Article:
Dave gets the point. Makes it easier for you to get it tooMonday, September 24, 2012 by: Connie Carello
Imagine yourself holding a bow and arrow.
Feel the thinness of the arrow between your fingertips as it rests alongside of the bow.
As you pull back the string and adjust to the heavy draw-weight, you take your aim; hold your breath and release.
Archery has always been a hobby for Dave Boston, a retired Essar Steel Employee who maintains an archery shop.
“I got into archery in the early 70s around 1975. However ,it all started when my parents were going away and had asked me what I wanted. I replied a bow and arrows since I knew they thought beebe guns were dangerous. Little did they know…” Boston laughs.
“A few years later, my friend and I went to Manitoulin with a compound bow. Although we didn’t shoot any deer it stirred some interest and I had friends who wanted to learn. So we decided to go hunting on Drummond Island, the five of us, and we had a great time. We decided to form an archery club which back then was called the Soo Lions Arch Club.”
The Club still remains active today although under a different guise known as the Sault North Archery Club.
With a 20-yard indoor range, a 30-target outdoor range, and two shooting towers, the club maintains approximately 70 members.
Boston, owner and operater of Dave’s Archery, could not be more pleased that his love for the sport caught the inspiration of others.
In 1981, he recognized the demand for archery supplies.
For close to 31 years, Boston has supplied Saulties with a variety of bows and arrows for both hunting and leisure use.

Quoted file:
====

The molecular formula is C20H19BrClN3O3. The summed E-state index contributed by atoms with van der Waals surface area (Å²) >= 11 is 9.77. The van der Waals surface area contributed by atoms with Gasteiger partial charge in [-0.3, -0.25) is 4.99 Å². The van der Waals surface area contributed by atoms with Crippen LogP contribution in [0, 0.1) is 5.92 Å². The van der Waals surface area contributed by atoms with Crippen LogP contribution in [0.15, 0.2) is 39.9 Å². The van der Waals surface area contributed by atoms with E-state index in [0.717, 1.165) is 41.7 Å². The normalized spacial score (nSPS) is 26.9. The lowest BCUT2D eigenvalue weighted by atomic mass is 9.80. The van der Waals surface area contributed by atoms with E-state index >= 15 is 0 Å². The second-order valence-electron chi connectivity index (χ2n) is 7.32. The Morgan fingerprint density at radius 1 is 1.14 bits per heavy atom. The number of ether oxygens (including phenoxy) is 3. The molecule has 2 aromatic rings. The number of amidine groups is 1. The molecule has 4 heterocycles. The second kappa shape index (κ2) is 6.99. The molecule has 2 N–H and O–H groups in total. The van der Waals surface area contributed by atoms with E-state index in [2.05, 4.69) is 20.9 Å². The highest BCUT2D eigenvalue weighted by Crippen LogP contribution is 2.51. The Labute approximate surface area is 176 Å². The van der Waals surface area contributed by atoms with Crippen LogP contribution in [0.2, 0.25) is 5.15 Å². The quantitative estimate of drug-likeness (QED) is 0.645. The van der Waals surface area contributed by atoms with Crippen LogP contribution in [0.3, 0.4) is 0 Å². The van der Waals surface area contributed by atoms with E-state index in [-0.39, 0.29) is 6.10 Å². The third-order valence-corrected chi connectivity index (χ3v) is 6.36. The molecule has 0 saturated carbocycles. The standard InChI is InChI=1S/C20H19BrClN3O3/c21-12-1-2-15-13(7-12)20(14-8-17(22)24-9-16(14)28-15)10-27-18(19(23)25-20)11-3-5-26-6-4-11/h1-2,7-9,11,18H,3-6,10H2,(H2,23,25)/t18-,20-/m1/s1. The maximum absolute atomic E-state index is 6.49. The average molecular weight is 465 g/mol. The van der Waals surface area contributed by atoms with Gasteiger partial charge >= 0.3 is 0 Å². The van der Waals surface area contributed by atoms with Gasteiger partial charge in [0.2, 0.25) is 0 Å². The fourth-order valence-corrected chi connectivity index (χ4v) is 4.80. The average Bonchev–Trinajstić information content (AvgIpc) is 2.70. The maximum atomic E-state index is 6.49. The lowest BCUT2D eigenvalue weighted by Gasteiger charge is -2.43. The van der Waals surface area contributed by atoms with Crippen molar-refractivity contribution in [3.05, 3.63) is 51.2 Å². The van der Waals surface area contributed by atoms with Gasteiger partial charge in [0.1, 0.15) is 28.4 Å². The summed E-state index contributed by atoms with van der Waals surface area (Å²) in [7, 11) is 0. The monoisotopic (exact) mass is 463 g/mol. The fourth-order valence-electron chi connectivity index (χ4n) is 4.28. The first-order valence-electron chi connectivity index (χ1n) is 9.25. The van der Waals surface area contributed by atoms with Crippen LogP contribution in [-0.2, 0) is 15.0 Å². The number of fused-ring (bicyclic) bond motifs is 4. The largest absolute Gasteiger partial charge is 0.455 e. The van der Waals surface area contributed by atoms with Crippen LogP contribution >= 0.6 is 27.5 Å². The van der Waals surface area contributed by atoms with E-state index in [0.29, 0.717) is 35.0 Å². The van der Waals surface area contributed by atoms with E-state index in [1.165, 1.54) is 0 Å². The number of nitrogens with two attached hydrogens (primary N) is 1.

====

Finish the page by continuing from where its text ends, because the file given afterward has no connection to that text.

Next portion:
The three types of bows that can be purchased at the shop include the long bow which are usually handmade, the recurve which is lighter in draw weight, and the compound bow which has an eyesight for both close or far range shooting.
Draw-weight is referres to the amount of weight an archer can pull while drawing the bow.
Compound bows have the capability to adjust draw-weight and are preferred for beginners.
The cross-bow is also an alternative to reduce draw-weight as it can be manually cranked to a maximum of 180 pounds.
This prep time requires the archer to be prepared while hunting, as it takes several minutes to prepare the next shot.
In addition, Boston sells a variety of arrows which include wood, fibre glass, carbon, and aluminum.
Some, he has placed on display above his shop’s door which is located in the basement of his house at 774 Third Line East.
One is a rare artifact, an arrow from Africa which Boston treasures for its unique craftsmanship and sharp arrow point.
Long telephone poles, which are painted brown and carved the shape of arrows, point in the direction to Boston’s house where his shop can be found.
“For me,” Boston said, “I prefer to shoot with the compound. I can get three shots off before the crossbow. However, all forms of archery increase the level of difficulty for a hunter. You need to be within 60 yards of an animal and in most instances, you only have one shot.”
An avid hunter, Boston refers to an encounter with an owl as his favorite hunting experience.
“I was sitting on a trail and an owl had sat beside me. He was wondering what I was. When it flapped its wings to take flight, I could feel the breeze on my face. The best experiences hunting have been when being surrounded by nature, animals in their own environment. If I wasn’t out there hunting, I wouldn’t have seen that.”
Interested archers are encouraged to phone the Sault North Archery for further information including league memberships for both the indoor winter and outdoor summer seasons at (705) 248-2505.
Those interested in purchasing archery supplies can visit Boston where the variety of bows can be tested in his basement with a sandbag as a target.